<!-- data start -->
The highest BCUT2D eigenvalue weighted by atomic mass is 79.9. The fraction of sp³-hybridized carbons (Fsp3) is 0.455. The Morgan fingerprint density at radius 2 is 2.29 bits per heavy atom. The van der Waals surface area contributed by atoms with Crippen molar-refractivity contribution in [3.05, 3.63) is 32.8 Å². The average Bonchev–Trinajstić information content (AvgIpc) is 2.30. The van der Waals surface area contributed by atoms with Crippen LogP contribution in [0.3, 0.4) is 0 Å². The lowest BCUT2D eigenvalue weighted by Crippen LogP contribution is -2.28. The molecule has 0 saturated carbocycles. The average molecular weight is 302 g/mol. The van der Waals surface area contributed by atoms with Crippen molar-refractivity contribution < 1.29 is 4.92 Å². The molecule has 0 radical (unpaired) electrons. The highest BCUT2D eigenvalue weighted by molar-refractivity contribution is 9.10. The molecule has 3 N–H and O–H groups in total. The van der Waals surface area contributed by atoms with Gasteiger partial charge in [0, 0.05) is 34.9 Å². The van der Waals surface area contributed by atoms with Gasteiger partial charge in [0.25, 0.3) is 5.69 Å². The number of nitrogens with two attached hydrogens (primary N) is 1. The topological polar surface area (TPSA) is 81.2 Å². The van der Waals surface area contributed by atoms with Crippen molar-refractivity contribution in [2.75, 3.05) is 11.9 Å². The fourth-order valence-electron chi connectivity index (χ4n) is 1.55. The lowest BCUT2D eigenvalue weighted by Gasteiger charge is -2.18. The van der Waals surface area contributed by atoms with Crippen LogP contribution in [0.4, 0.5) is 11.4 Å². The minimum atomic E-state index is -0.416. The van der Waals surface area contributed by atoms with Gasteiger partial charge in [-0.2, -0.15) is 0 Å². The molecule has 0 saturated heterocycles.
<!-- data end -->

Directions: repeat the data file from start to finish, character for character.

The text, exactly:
The highest BCUT2D eigenvalue weighted by atomic mass is 79.9. The fraction of sp³-hybridized carbons (Fsp3) is 0.455. The Morgan fingerprint density at radius 2 is 2.29 bits per heavy atom. The van der Waals surface area contributed by atoms with Crippen molar-refractivity contribution in [3.05, 3.63) is 32.8 Å². The average Bonchev–Trinajstić information content (AvgIpc) is 2.30. The van der Waals surface area contributed by atoms with Crippen LogP contribution in [0.3, 0.4) is 0 Å². The lowest BCUT2D eigenvalue weighted by Crippen LogP contribution is -2.28. The molecule has 0 saturated carbocycles. The average molecular weight is 302 g/mol. The van der Waals surface area contributed by atoms with Crippen molar-refractivity contribution < 1.29 is 4.92 Å². The molecule has 0 radical (unpaired) electrons. The highest BCUT2D eigenvalue weighted by molar-refractivity contribution is 9.10. The molecule has 3 N–H and O–H groups in total. The van der Waals surface area contributed by atoms with Gasteiger partial charge in [0, 0.05) is 34.9 Å². The van der Waals surface area contributed by atoms with Gasteiger partial charge in [0.25, 0.3) is 5.69 Å². The number of nitrogens with two attached hydrogens (primary N) is 1. The topological polar surface area (TPSA) is 81.2 Å². The van der Waals surface area contributed by atoms with Crippen molar-refractivity contribution in [2.75, 3.05) is 11.9 Å². The fourth-order valence-electron chi connectivity index (χ4n) is 1.55. The lowest BCUT2D eigenvalue weighted by Gasteiger charge is -2.18. The van der Waals surface area contributed by atoms with Crippen LogP contribution in [0.4, 0.5) is 11.4 Å². The minimum atomic E-state index is -0.416. The van der Waals surface area contributed by atoms with Gasteiger partial charge in [-0.2, -0.15) is 0 Å². The molecule has 0 saturated heterocycles.